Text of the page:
Damián Szifron is perhaps best known in his native Argentina as the creator of the TV show Los Simuladores, which follows the exploits of an A-Team-esque group of confidence tricksters as they take on a series of jobs in Buenos Aires. The chances are, assuming that you are not Argentinian, you have seen or are aware of at least one of the foreign language remakes that have been given different titles in different markets around the world, even if you hadn’t heard Szifron’s name before. International recognition has now finally arrived for the director, though, thanks to the recent selection of his latest film Wild Tales by both Academy and Cannes judges. It may have lost out to Ida at the Oscars, and last year’s Palme d’Or went to Winter Sleep, but Szifron’s film did receive a ten minute standing ovation at Cannes (a little over the top, but presumably most people there are out of their minds) and has been delighting audiences around the world ever since. And rightly so: it’s great fun.
Wild Tales is a portmanteau: a series of six short stories, most of which are blackly comic, and all of which are based around the theme of vengeance. In each story at least one character feels wronged in some way or another and events rapidly spiral out of control as a result of their response, to the point where the main protagonists lose all or nearly all of their influence over the situation at hand. At the start of the film the credits sequence includes a series of animal illustrations; the point apparently being made is that there is an animal instinct in all human beings which, under extreme circumstances, cannot be hidden or controlled. The ‘best moments’ of each story, if you will, arrive when that animal instinct takes over, as if rational thought can no longer get a look-in.
In summary: a number of connected people are gathered together unknowingly on an airplane to share the same fate (Wild Tales was released in the UK in the same week as the Germanwings disaster, which was unfortunate, to say the least); a waitress in a late-night diner has a chance to exact revenge on a gangster who has caused her family great pain; a pair of drivers become embroiled in a bizarre road rage incident; a structural engineer / demolitions expert gets angry after his car is towed away and he is met by unapologetic bureaucracy when he tries to retrieve it; a family’s life is turned upside down by a hit-and-run incident; and a wedding turns sour when revelations about the groom surface.
Szifron infuses each of these tales with a delicious renegade spirit, sharp humour and sporadic cartoonish bursts of violence, meaning both Quentin Tarantino and Robert Rodriguez are obvious points of reference, while it’s also easy to see why it caught the attention of the Almodóvar Brothers, who join the list of producers. Watching each scene play out is a gripping experience, almost like seeing Pulp Fiction unfold for the first time once again (I said ‘almost’!) in the sense that you really have no idea how most of these short stories will end, and that’s exciting.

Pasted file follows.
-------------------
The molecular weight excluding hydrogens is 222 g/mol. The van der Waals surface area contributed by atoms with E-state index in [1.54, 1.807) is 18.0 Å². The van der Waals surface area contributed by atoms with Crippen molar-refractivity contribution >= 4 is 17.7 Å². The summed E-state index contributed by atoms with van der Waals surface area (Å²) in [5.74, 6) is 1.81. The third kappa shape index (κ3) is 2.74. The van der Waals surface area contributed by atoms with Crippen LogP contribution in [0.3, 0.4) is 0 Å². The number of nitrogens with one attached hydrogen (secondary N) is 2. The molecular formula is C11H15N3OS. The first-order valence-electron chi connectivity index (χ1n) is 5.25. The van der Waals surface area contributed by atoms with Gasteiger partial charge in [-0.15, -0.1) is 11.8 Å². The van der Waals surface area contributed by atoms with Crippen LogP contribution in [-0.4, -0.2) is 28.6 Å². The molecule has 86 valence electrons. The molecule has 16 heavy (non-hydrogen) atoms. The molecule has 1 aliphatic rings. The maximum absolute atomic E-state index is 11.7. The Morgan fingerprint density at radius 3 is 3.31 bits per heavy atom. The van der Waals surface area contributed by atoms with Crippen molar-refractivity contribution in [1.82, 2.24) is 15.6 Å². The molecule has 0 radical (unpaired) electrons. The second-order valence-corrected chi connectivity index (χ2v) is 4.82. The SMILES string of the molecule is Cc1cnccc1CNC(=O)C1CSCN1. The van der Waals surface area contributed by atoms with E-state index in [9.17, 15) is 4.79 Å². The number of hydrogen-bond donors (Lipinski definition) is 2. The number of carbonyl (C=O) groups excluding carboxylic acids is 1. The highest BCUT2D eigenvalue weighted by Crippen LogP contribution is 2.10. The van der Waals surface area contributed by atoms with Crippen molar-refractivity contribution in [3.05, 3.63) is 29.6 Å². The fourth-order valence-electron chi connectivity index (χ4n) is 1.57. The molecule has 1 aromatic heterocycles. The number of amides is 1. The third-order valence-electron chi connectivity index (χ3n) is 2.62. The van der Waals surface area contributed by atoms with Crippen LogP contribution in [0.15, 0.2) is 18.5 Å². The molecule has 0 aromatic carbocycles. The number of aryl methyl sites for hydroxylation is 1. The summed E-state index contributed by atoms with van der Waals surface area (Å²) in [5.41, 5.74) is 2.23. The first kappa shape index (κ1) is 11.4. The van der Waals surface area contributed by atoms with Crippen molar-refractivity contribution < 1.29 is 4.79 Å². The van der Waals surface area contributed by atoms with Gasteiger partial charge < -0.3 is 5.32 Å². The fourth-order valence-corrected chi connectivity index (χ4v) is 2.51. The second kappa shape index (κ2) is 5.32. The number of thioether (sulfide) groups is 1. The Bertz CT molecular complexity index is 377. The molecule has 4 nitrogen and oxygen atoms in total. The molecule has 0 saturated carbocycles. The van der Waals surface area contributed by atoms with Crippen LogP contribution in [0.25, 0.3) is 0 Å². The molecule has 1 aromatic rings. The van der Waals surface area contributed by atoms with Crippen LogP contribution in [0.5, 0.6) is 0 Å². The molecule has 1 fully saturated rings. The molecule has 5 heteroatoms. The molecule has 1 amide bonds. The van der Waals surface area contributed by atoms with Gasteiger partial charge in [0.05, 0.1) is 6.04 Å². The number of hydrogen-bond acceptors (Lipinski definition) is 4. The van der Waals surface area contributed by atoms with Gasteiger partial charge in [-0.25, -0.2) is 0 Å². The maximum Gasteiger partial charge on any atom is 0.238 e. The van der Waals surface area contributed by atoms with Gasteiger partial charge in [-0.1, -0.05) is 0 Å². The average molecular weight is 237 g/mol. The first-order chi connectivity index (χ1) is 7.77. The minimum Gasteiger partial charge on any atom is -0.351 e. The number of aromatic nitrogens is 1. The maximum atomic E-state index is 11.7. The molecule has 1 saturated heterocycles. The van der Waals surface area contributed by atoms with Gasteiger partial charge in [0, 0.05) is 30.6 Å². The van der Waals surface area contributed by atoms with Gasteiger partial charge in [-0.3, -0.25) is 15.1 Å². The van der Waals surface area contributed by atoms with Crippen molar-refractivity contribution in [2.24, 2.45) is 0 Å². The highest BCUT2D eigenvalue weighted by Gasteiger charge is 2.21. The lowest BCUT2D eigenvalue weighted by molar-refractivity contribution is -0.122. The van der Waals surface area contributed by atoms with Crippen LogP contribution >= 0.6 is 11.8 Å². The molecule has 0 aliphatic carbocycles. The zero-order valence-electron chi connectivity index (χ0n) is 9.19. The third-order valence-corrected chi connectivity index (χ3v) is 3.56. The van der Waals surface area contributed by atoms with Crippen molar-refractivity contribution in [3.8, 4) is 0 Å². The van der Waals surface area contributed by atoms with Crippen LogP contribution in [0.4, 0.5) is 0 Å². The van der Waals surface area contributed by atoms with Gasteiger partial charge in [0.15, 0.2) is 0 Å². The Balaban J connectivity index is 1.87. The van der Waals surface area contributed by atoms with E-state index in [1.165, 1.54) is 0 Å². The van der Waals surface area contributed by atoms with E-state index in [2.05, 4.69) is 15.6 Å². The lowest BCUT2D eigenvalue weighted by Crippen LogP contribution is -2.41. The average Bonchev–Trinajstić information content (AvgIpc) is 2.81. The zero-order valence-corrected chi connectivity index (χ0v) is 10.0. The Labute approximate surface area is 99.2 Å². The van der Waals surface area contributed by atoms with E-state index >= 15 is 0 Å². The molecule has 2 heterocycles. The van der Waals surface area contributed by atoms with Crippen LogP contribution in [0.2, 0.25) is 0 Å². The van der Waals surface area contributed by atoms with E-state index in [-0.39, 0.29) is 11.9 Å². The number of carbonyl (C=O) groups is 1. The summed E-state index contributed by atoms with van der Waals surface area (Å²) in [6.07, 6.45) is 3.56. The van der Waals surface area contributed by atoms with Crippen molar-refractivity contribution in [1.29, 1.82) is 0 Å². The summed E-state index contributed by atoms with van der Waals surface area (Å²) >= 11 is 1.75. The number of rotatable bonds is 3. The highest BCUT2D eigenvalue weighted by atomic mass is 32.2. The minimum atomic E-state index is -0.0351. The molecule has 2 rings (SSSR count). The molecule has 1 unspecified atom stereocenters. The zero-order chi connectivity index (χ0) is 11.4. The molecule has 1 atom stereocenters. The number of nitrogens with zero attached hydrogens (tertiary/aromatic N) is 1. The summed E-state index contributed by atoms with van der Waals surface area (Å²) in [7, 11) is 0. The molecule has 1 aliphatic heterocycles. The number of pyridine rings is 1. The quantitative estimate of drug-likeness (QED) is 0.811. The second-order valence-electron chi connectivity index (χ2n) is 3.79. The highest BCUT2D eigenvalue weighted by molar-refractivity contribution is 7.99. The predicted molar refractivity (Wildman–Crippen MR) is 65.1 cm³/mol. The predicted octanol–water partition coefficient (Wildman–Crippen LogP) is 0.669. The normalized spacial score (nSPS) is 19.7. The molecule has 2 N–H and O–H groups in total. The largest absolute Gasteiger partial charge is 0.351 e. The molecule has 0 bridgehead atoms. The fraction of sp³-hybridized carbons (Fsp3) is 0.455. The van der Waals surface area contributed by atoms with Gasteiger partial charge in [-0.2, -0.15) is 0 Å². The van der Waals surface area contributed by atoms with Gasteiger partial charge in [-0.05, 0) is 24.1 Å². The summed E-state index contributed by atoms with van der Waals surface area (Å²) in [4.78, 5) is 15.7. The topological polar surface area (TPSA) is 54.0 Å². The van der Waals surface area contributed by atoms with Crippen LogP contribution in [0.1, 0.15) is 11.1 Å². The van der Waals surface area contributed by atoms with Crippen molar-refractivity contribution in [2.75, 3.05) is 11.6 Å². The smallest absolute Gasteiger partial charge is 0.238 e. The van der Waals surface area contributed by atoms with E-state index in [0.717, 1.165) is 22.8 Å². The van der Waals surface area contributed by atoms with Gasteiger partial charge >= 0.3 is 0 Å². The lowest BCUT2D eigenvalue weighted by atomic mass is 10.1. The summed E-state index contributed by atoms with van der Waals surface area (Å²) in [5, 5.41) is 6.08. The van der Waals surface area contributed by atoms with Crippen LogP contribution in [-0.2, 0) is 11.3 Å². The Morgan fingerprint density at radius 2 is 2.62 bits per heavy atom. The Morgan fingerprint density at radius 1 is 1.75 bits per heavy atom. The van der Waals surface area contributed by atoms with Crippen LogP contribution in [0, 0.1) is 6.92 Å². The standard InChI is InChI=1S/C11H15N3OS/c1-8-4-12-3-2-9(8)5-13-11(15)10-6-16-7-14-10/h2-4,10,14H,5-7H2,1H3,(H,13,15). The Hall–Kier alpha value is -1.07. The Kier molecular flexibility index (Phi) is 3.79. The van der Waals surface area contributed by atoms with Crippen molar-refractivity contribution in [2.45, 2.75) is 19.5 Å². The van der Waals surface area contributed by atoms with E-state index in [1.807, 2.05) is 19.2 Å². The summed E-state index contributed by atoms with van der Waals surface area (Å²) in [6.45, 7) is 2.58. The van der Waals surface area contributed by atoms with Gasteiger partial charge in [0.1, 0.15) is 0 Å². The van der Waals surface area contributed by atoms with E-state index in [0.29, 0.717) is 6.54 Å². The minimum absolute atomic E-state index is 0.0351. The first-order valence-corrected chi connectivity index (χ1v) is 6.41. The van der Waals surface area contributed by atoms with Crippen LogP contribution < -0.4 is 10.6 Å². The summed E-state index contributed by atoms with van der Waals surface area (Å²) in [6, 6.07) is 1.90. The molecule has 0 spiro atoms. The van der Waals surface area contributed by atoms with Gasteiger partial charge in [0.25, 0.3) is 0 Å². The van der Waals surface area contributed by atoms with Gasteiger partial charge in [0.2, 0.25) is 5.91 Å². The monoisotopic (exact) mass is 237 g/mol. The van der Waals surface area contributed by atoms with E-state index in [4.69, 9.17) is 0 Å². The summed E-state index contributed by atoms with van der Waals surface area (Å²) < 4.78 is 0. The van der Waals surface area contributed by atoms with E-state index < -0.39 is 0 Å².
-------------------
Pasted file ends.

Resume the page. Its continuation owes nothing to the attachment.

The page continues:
There’s a consistency of style, and a certain uniform slickness that cannot possibly cover up the underlying anarchy, but I thought it was a shame that there were few other links tying the tales together aside from style and theme. A deft transition from one story to another follows a driver on a rural road as he speeds along, and one or two more touches like this would have been welcome, even if they’re not wholly necessary; as it is most fade out to black or fade in, and characters stick to their own stories. A series of unusual camera angles are used across the different pieces (the inside of a kitchen cupboard, the inside of an overhead cabin locker, etc.), which at least indicates the presence of the same director and DP (Javier Juliá) on all six.
The actors involved, straight-faced at all times, generally perform with gusto; most were unknown to me beforehand, and they perform to an adequate standard. I enjoyed the ever-excellent Ricardo Darín, star of The Secrets In Their Eyes and Nine Queens (two of the best films to come out of Argentina in the past two decades), who plays the structural engineer in a short that recalls Joel Schumacher’s Falling Down, while Érica Rivas is fantastic fun to watch as she tears up the wedding venue in the final piece, Hasta Que La Muerte Nos Separe (Till Death Do Us Part).
There are occasional minor dips in quality, but I stress that they are minor: overall Wild Tales is a fun, colourful collection of thematically-linked shorts and the humour is supremely off-kilter; it may not have won awards, but its nominations in the most prestigious film competitions have been richly deserved. Another film recommended; it has been a good month.
Directed by: Damián Szifron.
Written by: Damián Szifron.
Starring: Ricardo Darín, Oscar Martínez, Leonardo Sbaraglia, Érica Rivas, Rita Cortese, Julieta Zylberberg, Darío Grandinetti, María Onetto, Nancy Dupláa, Osmar Núñez, César Bordón, Diego Gentile, María Marull, Germán de Silva, Diego Velázquez, Walter Donado, Mónica Villa.
Cinematography: Javier Juliá.
Editing: Damián Szifron, Pablo Barbieri Carrera.
Music: Gustavo Santaolalla.
Running Time: 121 minutes.